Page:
Common Size Financial Statements
|Posted by paramdeepsingh under Accounting, Excel, Finance, Tutorials|
It is often hard to compare the financials of companies that are different in size. Common size financial statements are one way to make them comparable. This guest article explains how to common-size a P&L statement.
Apples and Oranges
Let me ask you a simple question – I am giving you a financials of two companies: Apples and Oranges.
The question is: Which is better?
In absolute values Apples seems to have performed better (higher revenue and higher operating profit must mean a better performance!). But in this world of relative grading, just as apples cannot be compared to oranges, meaningful comparisons cannot be made across different-sized companies without first adjusting their financial statements.
Overcome this problem – create a level playing field?
Common-sizing financials is one way to level the field, as this process makes financial statements of different companies comparable. Thus, it allows investors and other interest stakeholders to gain insight into the performance of each company that may be obscured by the absolute numbers. Simply stated it is nothing big: Instead of comparing absolute numbers, compare ratios, percentages and multiples!
Use Excel to facilitate your calculations
If you have your numbers in Excel, it can make the calculations a breeze! All you need to do: Start with an "=" in the cell, use your UP arrows and use it like a calculator to get the results. If you want to convert them into percentages, simply press CTRL + SHIFT + 5.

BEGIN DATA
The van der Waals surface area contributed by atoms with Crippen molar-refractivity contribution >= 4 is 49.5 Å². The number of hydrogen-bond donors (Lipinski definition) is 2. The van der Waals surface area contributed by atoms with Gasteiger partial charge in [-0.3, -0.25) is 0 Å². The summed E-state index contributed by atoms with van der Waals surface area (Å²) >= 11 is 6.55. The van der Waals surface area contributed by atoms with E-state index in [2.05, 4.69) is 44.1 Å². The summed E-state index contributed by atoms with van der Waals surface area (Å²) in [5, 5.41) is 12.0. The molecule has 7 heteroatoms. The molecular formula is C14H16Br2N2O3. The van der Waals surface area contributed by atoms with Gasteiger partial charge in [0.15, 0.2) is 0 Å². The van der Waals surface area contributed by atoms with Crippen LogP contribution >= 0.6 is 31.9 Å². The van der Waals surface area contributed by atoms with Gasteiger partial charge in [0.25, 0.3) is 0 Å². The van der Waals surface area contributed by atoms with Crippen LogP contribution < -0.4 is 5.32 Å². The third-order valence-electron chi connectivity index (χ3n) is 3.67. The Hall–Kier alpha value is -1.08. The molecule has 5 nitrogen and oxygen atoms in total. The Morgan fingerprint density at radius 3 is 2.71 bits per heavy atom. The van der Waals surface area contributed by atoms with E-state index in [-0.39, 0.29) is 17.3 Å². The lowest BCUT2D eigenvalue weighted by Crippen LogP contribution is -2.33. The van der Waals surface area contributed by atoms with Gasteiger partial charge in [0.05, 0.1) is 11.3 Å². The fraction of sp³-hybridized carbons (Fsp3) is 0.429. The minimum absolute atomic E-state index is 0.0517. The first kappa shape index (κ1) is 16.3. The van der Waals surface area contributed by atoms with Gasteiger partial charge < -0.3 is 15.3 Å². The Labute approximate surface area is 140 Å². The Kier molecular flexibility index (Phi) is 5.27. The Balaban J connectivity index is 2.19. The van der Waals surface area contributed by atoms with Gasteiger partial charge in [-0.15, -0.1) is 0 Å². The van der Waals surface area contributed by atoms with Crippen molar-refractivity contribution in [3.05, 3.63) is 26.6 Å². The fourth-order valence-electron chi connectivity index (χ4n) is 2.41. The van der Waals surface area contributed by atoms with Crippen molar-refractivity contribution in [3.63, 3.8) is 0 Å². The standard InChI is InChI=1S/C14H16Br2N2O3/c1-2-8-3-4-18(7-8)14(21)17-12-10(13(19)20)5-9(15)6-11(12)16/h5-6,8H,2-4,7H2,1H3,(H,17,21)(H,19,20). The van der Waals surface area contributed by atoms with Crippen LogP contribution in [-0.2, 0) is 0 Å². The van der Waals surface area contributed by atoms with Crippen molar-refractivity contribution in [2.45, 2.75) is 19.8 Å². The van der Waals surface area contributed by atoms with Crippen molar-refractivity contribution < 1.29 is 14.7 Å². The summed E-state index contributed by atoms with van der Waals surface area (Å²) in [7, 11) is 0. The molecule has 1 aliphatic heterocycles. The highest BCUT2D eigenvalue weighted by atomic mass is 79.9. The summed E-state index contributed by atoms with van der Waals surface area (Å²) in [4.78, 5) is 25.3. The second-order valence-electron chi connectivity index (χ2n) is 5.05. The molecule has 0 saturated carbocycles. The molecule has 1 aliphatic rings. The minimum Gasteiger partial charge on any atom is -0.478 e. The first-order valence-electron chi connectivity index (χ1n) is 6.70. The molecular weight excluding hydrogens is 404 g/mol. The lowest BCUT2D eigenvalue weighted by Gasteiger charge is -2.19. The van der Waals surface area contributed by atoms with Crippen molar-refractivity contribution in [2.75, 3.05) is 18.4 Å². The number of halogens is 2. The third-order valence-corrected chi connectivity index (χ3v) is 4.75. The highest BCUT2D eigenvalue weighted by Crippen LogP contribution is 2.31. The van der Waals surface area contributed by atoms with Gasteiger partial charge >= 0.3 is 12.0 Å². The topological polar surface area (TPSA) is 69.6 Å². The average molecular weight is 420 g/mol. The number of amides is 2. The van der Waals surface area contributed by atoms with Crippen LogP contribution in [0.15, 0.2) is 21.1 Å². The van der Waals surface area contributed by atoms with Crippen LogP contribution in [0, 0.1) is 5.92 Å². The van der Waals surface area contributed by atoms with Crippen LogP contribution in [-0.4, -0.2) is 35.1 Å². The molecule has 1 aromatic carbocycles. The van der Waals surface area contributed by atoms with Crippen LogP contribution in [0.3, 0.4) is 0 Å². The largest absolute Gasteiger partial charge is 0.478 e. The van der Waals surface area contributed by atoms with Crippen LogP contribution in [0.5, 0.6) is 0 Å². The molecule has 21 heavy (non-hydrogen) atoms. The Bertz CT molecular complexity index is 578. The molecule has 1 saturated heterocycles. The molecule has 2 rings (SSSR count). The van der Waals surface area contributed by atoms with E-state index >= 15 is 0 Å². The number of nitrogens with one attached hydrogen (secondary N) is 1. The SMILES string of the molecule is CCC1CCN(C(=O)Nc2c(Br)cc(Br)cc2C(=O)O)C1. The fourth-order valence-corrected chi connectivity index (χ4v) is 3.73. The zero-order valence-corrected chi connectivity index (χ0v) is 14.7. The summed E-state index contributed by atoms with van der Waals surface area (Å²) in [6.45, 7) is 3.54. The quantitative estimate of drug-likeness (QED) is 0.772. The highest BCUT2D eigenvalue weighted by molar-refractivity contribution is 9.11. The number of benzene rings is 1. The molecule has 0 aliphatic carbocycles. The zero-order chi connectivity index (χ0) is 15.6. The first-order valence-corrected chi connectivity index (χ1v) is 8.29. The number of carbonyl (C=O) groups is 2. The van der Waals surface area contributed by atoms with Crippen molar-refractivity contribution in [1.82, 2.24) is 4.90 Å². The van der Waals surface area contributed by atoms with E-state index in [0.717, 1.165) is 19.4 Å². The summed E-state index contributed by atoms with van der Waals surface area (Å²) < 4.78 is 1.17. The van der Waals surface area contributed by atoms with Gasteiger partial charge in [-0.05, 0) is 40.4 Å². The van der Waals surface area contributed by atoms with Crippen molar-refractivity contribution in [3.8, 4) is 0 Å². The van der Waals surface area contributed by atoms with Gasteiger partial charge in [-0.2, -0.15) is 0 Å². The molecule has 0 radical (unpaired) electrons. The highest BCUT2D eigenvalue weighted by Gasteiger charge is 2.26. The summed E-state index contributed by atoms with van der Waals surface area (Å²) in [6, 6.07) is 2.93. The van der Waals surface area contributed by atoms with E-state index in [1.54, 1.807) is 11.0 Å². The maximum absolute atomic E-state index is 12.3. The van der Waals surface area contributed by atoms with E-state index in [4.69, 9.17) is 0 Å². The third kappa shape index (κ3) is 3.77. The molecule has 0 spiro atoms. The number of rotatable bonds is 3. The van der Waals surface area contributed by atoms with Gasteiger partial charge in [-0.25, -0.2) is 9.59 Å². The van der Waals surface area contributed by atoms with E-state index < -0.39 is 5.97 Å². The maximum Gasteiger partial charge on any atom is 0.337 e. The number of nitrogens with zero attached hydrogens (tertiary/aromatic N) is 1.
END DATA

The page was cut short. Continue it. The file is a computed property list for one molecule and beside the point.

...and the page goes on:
The first thing that might make sense: Express each income statement item as a percentage of revenue, i.e. divide each line item by the revenue. This simply states that for each dollar of revenue generated, what was the respective line item and how much money remains after incurring all costs. This makes comparison between Apples and Oranges possible for each dollar of revenue they generate!
In the screenshot below, the sheet Problem contains the original, absolute financials, with D7 being the revenue:
Although not shown in the screenshot - in the case of income tax expense, it may make more sense to express it as a percentage of pre-tax income, as it is not really dependent on how much revenue is generated.
A quick word on analysis
The common size income statement for company Apples shows operating profits are 21% of sales. The same calculation for company Oranges shows operating profits at 56% of sales. Therefore, the common size statements make it easy for us to say that company Oranges is more profitable on a relative basis.
A look at the common size financial statement reveals company Oranges is more profitable. For each dollar of revenue it generates, it is able to retain more for the shareholders! So if it can increase the revenue, at this pace, it would definitely make more money for the shareholders.
Why should I use Excel for learning?
Today, Excel spreadsheets are indispensable in any finance and accounting job. The ability to use excel in financial modeling opens doors to many interesting career opportunities. Therefore learning-by-doing examples and practical applications enhance the practical knowledge and understanding of both finance and Excel.
This guest article was provided by Paramdeep Singh from finance training provider Pristine. Pristine offers general finance and Excel education and is also an authorised exam preparation training provider for programmes like the CFA (Chartered Financial Analyst) programme, the FRM (Financial Risk Manager) programme and the PRM (Professional Risk Manager) programme. You can reach Paramdeep at firstname.lastname@example.org.